Sturgeon Bay, Wis. (April 22, 2022) – “Oh, WOW!” It is almost an involuntary response when folks experience a show in the Door Peninsula Astronomical Society’s Planetarium. We also hear the “Oh, wow!” the first time people see the rings of Saturn through a telescope. Or a comet. Or the colorful image of a distant galaxy on the flat screen. That is why Crossroads is collaborating with the DPAS in a year-long effort called “Bringing Back the ‘Oh, Wows’!” which will be funded, in part, by the Wisconsin Space Grant Consortium.
A viewing night and Planetarium grand re-opening is scheduled for Saturday, April 30 at 8:00 PM at the Astronomy Campus, 2200 Utah Street in Sturgeon Bay. In addition to planetarium shows, weather permitting, members of the DPAS will be giving telescope and green laser tours of the night sky in the StarGarden. These will be free and open to the public.
Since the Stonecipher Astronomy Center was built, DPAS has had a planetarium. The first was rather primitive—an inflatable dome and inside, a globe (with a small lamp inside) which had holes arranged like constellations to shine “stars” onto the ceiling. The second planetarium had computer-generated images and was state of the art for a while, but technology has come a long way since that dome was purchased, second hand, and it was showing wear.
Back in 2019, on a bitter cold winter night, the DPAS Board voted to purchase a new digital planetarium. They were able to afford the astronomical cost of this amazing dome and projector thanks to a generous bequest from the late Dr. Ray Stonecipher.
On Earth Day of that year, the email blast to DPAS members announced: “THE PLANETARIUM HAS LANDED,” so Crossroads and DPAS went into Astronomy Outreach Overdrive, going “on the road.” Schools, STEM Days, Bible Schools, and every branch of the Door County Library System hosted a visit from the inflatable planetarium, eliciting “oh, wows!” from well over a thousand enthralled learners of all ages.
But it was exhausting, and all of the packing and unpacking was hard on the fabric of the inflatable dome, so the decision was made to focus on offering presentations exclusively at the Astronomy Campus. If (or in most cases, when) clouds rolled in during a scheduled Viewing Night, a planetarium show could be a great substitute. We invited science teachers to a show and they were all eager to bring their classes.
By 2020, The Door Peninsula Astronomical Society, a group dedicated to promoting the science and public education of the astronomy and providing outreach, was poised to meet its mission and then some.
Then COVID hit. The dome and projector sat in their travel cases. To the credit of the society, on-line outreach continued throughout the pandemic, but while images on a screen can be fascinating, we all missed the “oh, wows”.
Saturday, April 30, at 2:00, Saturday Science, our weekly family program, will focus on Astronomy, using videos and demonstrations, school aged students and their families will learn a bit about the night sky.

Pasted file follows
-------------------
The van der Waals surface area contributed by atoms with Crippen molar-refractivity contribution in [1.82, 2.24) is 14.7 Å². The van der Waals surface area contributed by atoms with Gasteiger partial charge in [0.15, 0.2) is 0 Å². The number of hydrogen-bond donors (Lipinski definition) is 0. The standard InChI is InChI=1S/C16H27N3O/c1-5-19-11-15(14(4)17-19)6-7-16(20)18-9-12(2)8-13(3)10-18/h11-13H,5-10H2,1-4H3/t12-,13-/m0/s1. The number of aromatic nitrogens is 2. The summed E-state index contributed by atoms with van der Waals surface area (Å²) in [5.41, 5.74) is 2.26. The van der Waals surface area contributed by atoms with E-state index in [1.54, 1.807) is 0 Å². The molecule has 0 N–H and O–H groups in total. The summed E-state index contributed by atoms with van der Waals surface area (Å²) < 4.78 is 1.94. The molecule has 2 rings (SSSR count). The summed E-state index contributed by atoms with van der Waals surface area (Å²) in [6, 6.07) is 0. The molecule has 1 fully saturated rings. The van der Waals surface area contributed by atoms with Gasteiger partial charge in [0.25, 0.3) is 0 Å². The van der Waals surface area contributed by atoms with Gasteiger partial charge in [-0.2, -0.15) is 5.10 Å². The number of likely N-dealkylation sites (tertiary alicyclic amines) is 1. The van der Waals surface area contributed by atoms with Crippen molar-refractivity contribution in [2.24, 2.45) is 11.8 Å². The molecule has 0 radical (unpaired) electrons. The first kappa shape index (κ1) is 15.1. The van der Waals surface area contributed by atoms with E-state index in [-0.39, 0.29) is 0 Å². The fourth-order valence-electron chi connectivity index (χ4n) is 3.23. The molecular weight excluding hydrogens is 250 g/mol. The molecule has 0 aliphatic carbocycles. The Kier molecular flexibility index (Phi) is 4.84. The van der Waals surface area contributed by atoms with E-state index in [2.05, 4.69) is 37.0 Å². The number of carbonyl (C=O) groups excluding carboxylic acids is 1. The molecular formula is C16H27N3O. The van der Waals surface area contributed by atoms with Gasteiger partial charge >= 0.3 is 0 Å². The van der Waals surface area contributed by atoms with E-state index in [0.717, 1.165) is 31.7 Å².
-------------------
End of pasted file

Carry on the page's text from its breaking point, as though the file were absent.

That evening is the Door Peninsula Astronomical Society’s Grand-Reopening of the Planetarium and Viewing Night Starting at 8:00 PM.
Meanwhile, land restoration efforts continue at Crossroads. This week, as a part of the BIG PLANT initiative, students from Sturgeon Bay High School, TJ Walker Middle School and Sunrise fourth grade will be planting hundreds of native trees at Crossroads.For folks who want make their own properties environmentally friendly, the Door County Master Gardeners, in collaboration with Wild Ones of the Door Peninsula and Crossroads, will offer the timely in-person Zoom lecture “ Best Native Plants for Small Gardens.” Many Wisconsin native prairie flowers and grasses make excellent garden plants and provide opportunities for low maintenance, ecologically sound landscapes that require little or no fertilizers, pesticides and watering.
Speaker Neil Diboll, internationally known expert in native plant ecology, will highlight the showiest and best-behaved prairie plants that can be showcased alone or mixed with other perennials to create a wide variety of gardens in small areas. Those who prefer to watch the program at home can request a Zoom link from firstname.lastname@example.org. Please put the word prairie in the subject line. A handout will be available in advance listing all the plants covered in the presentation.
And to learn more about land restoration, Crossroads will offer a free public talk called “Where Restoration Begins” featuring Dr. Chris Young on Wednesday, May 4 at 6:30. Using the history of ecology as a starting point, this talk explores ongoing efforts to restore land where there has been intensive human use — agricultural and urban. This wide topic is shaped by a narrative reflecting on life experiences that, in truth, have led Dr. Young to Crossroads.
Dr. Young is the Project Manager of the Urban Ecology Center Institute and a Professor of Biology at Alverno College, and Affiliated Professor of History at the University of Wisconsin-Milwaukee. Ph.D., History of Science and Technology) Throughout his teaching career in higher education, he has taught courses that focus on evolution, climate change, environmental history.